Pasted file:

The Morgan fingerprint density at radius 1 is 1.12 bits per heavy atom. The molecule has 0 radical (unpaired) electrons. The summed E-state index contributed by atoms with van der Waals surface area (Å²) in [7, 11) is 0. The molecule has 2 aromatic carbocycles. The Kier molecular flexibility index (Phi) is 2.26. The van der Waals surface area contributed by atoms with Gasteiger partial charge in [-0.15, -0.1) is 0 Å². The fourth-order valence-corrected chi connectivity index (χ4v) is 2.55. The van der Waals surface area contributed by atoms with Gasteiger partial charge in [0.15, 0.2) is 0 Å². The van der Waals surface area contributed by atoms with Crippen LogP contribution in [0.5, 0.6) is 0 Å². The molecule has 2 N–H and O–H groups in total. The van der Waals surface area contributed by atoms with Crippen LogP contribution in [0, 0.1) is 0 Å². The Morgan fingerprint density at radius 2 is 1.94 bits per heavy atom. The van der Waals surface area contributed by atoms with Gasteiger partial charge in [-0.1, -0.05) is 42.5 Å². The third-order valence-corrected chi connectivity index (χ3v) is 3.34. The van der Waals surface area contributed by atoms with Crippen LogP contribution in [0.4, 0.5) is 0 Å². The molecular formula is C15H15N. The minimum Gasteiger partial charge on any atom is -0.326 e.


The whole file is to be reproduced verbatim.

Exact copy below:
The Morgan fingerprint density at radius 1 is 1.12 bits per heavy atom. The molecule has 0 radical (unpaired) electrons. The summed E-state index contributed by atoms with van der Waals surface area (Å²) in [7, 11) is 0. The molecule has 2 aromatic carbocycles. The Kier molecular flexibility index (Phi) is 2.26. The van der Waals surface area contributed by atoms with Gasteiger partial charge in [-0.15, -0.1) is 0 Å². The fourth-order valence-corrected chi connectivity index (χ4v) is 2.55. The van der Waals surface area contributed by atoms with Gasteiger partial charge in [0.15, 0.2) is 0 Å². The van der Waals surface area contributed by atoms with Crippen LogP contribution in [0.5, 0.6) is 0 Å². The molecule has 2 N–H and O–H groups in total. The van der Waals surface area contributed by atoms with Crippen LogP contribution in [0, 0.1) is 0 Å². The Morgan fingerprint density at radius 2 is 1.94 bits per heavy atom. The van der Waals surface area contributed by atoms with Gasteiger partial charge in [-0.1, -0.05) is 42.5 Å². The third-order valence-corrected chi connectivity index (χ3v) is 3.34. The van der Waals surface area contributed by atoms with Crippen LogP contribution in [0.4, 0.5) is 0 Å². The molecular formula is C15H15N. The minimum Gasteiger partial charge on any atom is -0.326 e.